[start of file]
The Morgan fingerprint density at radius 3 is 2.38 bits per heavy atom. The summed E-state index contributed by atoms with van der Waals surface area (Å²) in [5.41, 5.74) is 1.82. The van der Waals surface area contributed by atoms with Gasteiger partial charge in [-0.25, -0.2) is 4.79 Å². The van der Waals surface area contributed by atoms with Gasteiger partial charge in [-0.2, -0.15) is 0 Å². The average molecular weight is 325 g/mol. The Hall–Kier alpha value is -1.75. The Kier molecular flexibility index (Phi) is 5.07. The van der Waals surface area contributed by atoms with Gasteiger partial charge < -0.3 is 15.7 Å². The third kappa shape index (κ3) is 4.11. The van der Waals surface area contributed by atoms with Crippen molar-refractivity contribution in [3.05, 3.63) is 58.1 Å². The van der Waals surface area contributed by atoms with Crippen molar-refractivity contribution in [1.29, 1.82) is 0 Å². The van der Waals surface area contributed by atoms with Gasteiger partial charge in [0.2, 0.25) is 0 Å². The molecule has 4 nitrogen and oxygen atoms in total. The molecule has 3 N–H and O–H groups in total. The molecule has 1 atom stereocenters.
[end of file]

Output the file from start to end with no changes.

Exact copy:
The Morgan fingerprint density at radius 3 is 2.38 bits per heavy atom. The summed E-state index contributed by atoms with van der Waals surface area (Å²) in [5.41, 5.74) is 1.82. The van der Waals surface area contributed by atoms with Gasteiger partial charge in [-0.25, -0.2) is 4.79 Å². The van der Waals surface area contributed by atoms with Gasteiger partial charge in [-0.2, -0.15) is 0 Å². The average molecular weight is 325 g/mol. The Hall–Kier alpha value is -1.75. The Kier molecular flexibility index (Phi) is 5.07. The van der Waals surface area contributed by atoms with Gasteiger partial charge < -0.3 is 15.7 Å². The third kappa shape index (κ3) is 4.11. The van der Waals surface area contributed by atoms with Crippen molar-refractivity contribution in [3.05, 3.63) is 58.1 Å². The van der Waals surface area contributed by atoms with Crippen molar-refractivity contribution in [1.29, 1.82) is 0 Å². The van der Waals surface area contributed by atoms with Gasteiger partial charge in [0.2, 0.25) is 0 Å². The molecule has 4 nitrogen and oxygen atoms in total. The molecule has 3 N–H and O–H groups in total. The molecule has 1 atom stereocenters.